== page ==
Tuatara are reptiles but not lizards. Their skull, ribs, teeth, the third eye and the way they mate makes them different. Unique to New Zealand, they are part of an order of ancient reptiles which have existed since the time of the dinosaurs.
Gender depends on climate
Tuatara are slow breeders. They mate in summer and lay eggs the following summer, the eggs hatch the next spring or summer depending on temperature and weather conditions. The gender of the hatchlings is partially determined by the soil temperature around the egg during incubation – males are produced from eggs incubated in warmer conditions and females in cooler conditions.
Scientists at Victoria University found that at 22° C, 80% of tuatara incubated would hatch into males, at 20° C, 80% were likely to be females. Rising temperatures is a concern; with warmer weather it is possible that it will result in significantly more male tuatara than females. Once a population has too many more males than females, not enough young can be produced to replace old animals that die and extinction is inevitable.
In Maori, the name “tuatara” refers to the spiny-looking crest along its back and tail – actually not spines but soft folds of skin that in the male can stiffen when the tuatara is alarmed or courting.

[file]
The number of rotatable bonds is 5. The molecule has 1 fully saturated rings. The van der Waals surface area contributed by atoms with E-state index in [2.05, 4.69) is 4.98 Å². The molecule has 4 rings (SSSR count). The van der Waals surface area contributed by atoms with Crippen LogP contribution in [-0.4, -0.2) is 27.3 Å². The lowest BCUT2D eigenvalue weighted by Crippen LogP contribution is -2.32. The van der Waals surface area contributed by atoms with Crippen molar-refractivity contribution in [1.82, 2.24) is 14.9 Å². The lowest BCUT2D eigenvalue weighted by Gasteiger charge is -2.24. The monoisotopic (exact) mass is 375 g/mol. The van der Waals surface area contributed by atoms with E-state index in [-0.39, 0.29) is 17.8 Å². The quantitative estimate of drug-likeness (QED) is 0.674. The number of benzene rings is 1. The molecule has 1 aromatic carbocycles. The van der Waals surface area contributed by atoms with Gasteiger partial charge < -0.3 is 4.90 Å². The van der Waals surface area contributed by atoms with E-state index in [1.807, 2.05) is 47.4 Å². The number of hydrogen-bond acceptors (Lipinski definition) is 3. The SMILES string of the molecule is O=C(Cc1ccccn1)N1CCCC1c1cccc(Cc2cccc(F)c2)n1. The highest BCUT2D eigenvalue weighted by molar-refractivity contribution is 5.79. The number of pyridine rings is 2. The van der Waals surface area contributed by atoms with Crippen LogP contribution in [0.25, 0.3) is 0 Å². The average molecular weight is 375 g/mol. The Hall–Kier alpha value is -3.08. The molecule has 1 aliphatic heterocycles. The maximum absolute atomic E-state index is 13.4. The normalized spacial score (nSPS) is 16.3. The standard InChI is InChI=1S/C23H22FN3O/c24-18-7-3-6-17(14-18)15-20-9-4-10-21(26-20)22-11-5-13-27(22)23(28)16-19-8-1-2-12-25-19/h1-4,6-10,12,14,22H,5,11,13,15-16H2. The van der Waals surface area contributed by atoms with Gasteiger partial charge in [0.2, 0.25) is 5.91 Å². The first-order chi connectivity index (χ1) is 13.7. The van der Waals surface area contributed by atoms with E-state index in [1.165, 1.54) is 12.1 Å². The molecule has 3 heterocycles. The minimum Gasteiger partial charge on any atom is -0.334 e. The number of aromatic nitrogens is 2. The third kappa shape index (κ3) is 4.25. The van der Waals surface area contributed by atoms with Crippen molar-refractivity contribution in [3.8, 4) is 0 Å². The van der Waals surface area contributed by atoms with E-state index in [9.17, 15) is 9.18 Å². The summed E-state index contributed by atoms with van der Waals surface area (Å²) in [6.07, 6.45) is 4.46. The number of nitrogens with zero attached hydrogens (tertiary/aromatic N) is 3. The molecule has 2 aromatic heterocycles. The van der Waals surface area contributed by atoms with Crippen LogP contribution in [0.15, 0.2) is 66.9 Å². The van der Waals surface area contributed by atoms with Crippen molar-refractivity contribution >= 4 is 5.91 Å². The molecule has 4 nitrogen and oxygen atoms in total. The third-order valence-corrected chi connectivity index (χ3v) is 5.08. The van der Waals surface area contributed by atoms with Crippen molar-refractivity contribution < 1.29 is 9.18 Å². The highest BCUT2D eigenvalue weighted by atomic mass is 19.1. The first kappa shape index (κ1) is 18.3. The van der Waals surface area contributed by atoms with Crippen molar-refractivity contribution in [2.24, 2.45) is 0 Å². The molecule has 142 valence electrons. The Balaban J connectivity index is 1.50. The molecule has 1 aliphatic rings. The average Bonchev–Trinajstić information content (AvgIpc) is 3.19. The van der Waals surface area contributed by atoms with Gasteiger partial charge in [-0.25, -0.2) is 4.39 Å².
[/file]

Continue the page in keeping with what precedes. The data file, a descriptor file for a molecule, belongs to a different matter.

Hendrix the tuatara has been at Hamilton Zoo since 1986. You can see him at the Reptile House. Two male and two female tuatara from Stanley Island in the Marlborough Sounds form part of the Zoo’s captive breeding programme. They are off-display so they are not disturbed.
Tuatara eggs are sent to Victoria University, Wellington, to be carefully incubated. Once hatched the little tuatara are returned to the Zoo to gain weight before release on Stanley Island.
Tuatara are nocturnal so at night they come out of their burrows to eat. However, since much of their energy comes from sunlight, they need to bask in the sun for part of the day. They sit motionless for hours, camouflaged against their background.
Enclosures are designed so the animals can retreat and hide away. This stops them from being stressed. To encourage animals to be active and enable visitors viewing opportunities keepers put invertebrates in the leaf litter.
Ever imagined what tuatara feel like? They have dry, cool skin and muscular bodies. The spine is quite soft and made from keratin. The feet are strong with sharp claws. Like to see a tuatara up close? Please enquire at reception about our animal encounters.
Hendrix looks placid but he bites, and once he’s got your finger you just have to wait until he decides to let go!